Octogenarian public sector worker Sir Vincent Beache has decided to give up his lucrative government contract at the end of this year, Prime Minister Ralph Gonsalves announced Monday during the swearing-in of the new Cabinet.
Gonsalves said that Sir Vincent has served the nation “faithfully and well” for over 40 years in public life, but has “offered to demit his post as consultant and advisor to the Minister of National Security by the end of this year.
“I thank him for his outstanding service,” Gonsalves said of the Former Minister of National Security who exited politics ahead of the 2005 election, after one term in government.
Gonsalves said that Sir Vincent, along with the Permanent Secretary in the Ministry of National Security, has had basic oversight of the day-to-day operations of the ministry over the past 10 years.
He said that Sir Vincent and the Permanent secretary have also offered him policy advice.
Gonsalves’ Unity Labour Party (ULP) administration has come under repeated criticism for it employment of the pensioner.
Opposition politician St. Clair Leacock, who is MP for Central Kingstown, in September described as “corruption” the ULP government’s appointment of Beache as a director of multiple government businesses and agencies.
He said Beache was in charge of giving gun license, advising the Commissioner of Police, on was a director of PetroCaribe, PDVSA SVG, East Caribbean Group of Companies, VINLEC, the Cadet Force and the Housing and Land Development Corporation.
“In fact, … and I hope the journalists take note of this: on the corrupt practice there alone, where a sitting prime minister takes an 84-year-old person and puts him on eight boards at the expense of the youth of the nation, he should be dismissed for all times from governance in any country,” Leacock said.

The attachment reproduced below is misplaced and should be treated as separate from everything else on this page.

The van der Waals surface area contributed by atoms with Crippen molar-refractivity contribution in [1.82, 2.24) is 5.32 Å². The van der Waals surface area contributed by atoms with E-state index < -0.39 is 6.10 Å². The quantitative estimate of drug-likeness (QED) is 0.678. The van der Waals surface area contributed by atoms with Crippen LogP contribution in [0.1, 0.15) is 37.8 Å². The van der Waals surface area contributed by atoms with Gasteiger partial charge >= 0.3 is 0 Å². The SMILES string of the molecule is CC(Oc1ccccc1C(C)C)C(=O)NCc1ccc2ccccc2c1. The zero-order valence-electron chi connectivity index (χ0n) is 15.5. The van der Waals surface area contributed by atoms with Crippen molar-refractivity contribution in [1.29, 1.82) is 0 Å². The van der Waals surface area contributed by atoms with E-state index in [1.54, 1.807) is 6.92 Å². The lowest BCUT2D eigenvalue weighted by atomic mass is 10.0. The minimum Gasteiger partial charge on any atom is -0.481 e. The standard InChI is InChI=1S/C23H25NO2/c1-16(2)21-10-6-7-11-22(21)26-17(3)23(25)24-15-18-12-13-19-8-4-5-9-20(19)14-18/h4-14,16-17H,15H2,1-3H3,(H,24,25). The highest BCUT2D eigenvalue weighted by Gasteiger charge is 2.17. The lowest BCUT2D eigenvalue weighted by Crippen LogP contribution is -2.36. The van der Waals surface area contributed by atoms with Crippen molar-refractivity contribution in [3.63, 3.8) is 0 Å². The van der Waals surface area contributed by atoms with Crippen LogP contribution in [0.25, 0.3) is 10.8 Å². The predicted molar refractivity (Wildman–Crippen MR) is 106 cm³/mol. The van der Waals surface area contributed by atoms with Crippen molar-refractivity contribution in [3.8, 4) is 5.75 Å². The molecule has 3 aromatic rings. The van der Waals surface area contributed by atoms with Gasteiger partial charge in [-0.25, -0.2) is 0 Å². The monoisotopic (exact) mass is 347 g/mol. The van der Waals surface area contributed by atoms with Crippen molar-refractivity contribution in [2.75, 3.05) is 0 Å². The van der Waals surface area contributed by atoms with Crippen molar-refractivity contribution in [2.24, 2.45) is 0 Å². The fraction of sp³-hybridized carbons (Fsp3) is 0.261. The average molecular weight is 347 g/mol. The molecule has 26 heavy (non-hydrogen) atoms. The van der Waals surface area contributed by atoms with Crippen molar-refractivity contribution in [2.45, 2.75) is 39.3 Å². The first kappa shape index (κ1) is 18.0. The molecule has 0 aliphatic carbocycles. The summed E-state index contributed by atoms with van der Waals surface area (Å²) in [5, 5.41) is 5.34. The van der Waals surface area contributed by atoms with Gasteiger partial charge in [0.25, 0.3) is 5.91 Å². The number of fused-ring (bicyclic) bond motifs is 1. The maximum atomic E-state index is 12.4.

Gonsalves said Monday that he was discussing as Beache’s possible replacement “a young man with tremendous experience in the field of national security, intelligence and white-collar crimes”.
I-Witness News was told and reported in January that head of the Financial Intelligence Unit, Grenville Williams was promised the post of security advisor if he dropped out of the race to represent the ULP in South Leeward and nominate then senator, Jomo Thomas as the candidate.
Thomas, who emerged as the candidate, lost to the New Democratic Party’s Nigel “Nature” Stephenson — who retained his seat.
Thomas has been fingered to become Speaker of the House of Assembly.
Gonsalves told Monday’s ceremony that he is “in quest of transitioning to a new generation of leaders.
“I promise you that in the campaign and I have to carry out that promise in government because I don’t want when 2020 comes around that you are lining up at my office or my residence to say, ‘Comrade you have to do another run.’ Because if you come and do that, it is not going to be ‘Ask Ralph’, I am going to say to you, ‘Ask Eloise’,” he said, referring to his wife.
Gonsalves said that in January the Cabinet will appoint the boards of directors of the various statutory entities and other public enterprises.
“Without in any way compromising on experience and wisdom, I will be pushing for talented fresh faces of merit across the political divide. I know some of our supporters wouldn’t want to hear this, but I have to look for talented fresh faces of merit across the political divide to oversee the operations of these statutory boards and state-owned enterprises.”
He said there will also be changes in personnel at the country’s missions overseas.
“The process of renewal must be embarked upon with the necessary and desirable focus and urgency. After all, why have we had the education revolution if not to find spaces for some of the younger men and women who have come through the system and whom we know are of quality? We have to provide that.”
Gonsalves said this does not mean that his government is forgetting experience.
“But we have to have a proper blend, and we have to ensure that we open it up for younger persons of talent.”